Lake Ontario Shipboard Science: Day 7

July 16, 2018

I always wondered what life on board a ship was like and what it would be like to conduct scientific research along with a team of scientists. I think the the whole team would agree that we’ve been given a special gift of just a small glimpse, a snapshot, into the lives of a crew working on a research vessel. It’s amazing to see the teamwork and collaboration of the diverse group of people from all walks of life who have come together to study the Great Lakes. Who are these people?  

     

From students pursuing advanced degrees in Science, to professors and researchers who have devoted decades of their lives to preserving and enriching the Great Lakes, to staff from many levels of government – these people inspire us to continue this work with our students and foster a new generation of Lake Guardians. This past week a new group came together to learn about the Great Lakes – a unique and varied group of teachers and educators from different states around the Great Lakes basin.  We jumped in head first and immersed ourselves in the Great Lakes culture that has stolen the hearts and minds of many before us. 

  

There was so much to learn on a trip like this. I once thought that good scientists never made a mistake, now I know that although they plan and prepare, sometimes accidents happen and they can often be corrected with a little ingenuity and some extra work.  Sometimes a mistake may lead to a groundbreaking discovery or to a new set of questions that spins off in an entirely different direction. I also never realized how much time, trial and error, and analysis went into research. Now I see that the discovery, that “Aha!” moment, is just a small part of the process. I used to think of each Great Lake as a separate entity but in reality they are inexorably connected to each other and what happens in one lake can affect all of them eventually. In the past, it seemed like once damaged, there was no chance for an environment’s recovery but there is hope for areas of concern (AOCs) due to new partnerships between the EPA, Industry, and concerned citizens.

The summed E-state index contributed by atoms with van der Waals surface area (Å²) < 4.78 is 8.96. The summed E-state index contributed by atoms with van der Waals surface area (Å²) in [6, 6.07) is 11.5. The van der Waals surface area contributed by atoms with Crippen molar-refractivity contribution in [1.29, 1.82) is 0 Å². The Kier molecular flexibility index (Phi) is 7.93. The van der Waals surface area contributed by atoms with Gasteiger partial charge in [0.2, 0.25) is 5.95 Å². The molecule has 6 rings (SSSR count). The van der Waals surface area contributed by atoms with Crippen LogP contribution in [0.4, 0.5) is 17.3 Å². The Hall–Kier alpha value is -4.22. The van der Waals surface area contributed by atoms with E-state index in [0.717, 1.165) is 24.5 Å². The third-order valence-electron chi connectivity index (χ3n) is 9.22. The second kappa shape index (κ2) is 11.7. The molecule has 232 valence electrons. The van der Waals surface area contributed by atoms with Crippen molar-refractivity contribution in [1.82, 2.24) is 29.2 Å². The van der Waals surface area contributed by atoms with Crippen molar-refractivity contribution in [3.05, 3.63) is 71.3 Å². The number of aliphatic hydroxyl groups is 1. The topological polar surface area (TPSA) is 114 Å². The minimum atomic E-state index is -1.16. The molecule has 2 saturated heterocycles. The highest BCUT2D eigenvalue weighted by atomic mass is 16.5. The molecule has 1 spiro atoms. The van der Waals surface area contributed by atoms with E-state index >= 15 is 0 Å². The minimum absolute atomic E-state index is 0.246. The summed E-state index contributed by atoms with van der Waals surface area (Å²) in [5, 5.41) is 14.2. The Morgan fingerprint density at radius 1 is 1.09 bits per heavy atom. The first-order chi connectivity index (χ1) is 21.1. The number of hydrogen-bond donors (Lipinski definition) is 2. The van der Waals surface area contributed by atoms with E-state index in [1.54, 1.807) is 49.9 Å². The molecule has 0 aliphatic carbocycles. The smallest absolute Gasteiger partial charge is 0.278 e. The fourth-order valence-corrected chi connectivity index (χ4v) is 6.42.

Leaving such a wonderful experience always brings a lot of unexpected emotions and thoughtful reflection. We’re all buzzing with energy like a swarm of mysis shrimp with pieces of information that we’ve collected this week and we can’t wait to share that excitement with others. Our Great Lakes are a remarkable, complex, and organic ecosystem and we impact it by the choices we make. Each life-form in this system has something of value and is worth appreciation and preservation for future generations.   

By Libby Robertson and Kristen Guadagno